The Security Dark Reading
blog posted an article called "PCI Compliance May Mean Fewer Breaches, Study Says
" which summarizes some of the key findings of the Ponemon Institute study
on the effectiveness of the PCI DSS standard. The headline statistic from the study was that 64% of companies that had been compliant with PCI-DSS for the past year reported no security breaches while only 38% of companies that are not PCI-DSS compliant made that claim. Assuming he study was well structured and the analysis controlled for other factors, that's a significant difference.
But there is still a large degree of skepticism about the PCI-DSS standard. As the Dark Reading article notes:
"only 33 percent [of respondents] believe that PCI-DSS compliance expenditure is covered by the value it brings to an organization.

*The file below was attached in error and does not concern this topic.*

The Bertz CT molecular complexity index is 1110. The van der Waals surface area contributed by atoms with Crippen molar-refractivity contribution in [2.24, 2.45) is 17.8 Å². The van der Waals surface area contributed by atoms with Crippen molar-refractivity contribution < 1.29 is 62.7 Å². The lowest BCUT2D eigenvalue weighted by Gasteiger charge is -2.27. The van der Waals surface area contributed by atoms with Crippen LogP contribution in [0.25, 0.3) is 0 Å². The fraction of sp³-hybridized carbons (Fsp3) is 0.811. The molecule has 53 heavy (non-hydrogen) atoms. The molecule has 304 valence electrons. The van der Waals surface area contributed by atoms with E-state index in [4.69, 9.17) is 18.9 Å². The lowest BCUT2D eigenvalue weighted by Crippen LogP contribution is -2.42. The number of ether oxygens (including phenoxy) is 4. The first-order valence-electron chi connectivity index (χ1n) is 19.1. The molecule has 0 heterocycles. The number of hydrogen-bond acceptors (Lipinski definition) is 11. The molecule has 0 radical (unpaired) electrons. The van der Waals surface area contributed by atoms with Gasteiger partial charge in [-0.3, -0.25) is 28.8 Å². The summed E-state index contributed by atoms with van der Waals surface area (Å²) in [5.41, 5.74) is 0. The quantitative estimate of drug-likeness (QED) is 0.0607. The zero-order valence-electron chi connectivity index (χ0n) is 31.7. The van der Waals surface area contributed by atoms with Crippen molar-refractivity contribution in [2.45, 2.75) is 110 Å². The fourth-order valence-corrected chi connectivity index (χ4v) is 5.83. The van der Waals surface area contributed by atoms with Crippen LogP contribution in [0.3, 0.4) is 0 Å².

My interpretation of that statistic is that even if you can say that security had been improved, the respondents didn't believe that the investment in PCI-DSS compliance was cost effective. That's a fair point, which makes me wonder about whether more detail can be put into the study to see the control set in te PCI-DSS standard can be improved or not. Are there controls that are superfluous? Are there controls that have bigger impact on security than others? These are the types of questions I'd like to see investigated.
I'd like to see the Ponemon institute survey the companies on a control by control basis and then look at theses results against which companies had or had not had a security breach in the past year. We might find that the Vulnerability Management related requirements in PCI-DSS were main contributor to improved security while the requirements around encrypting cardholder data have virtually no effect on improved security.
I have no idea. I don't have any pet theories about what's right or wrong with PCI-DSS. But these are the types of studies that would be great to see. We need data that shows which security investments are worthwhile and which aren't. The PCI-DSS skeptics have a fair point. It's not just about improving security, it's about improving security cost effectively.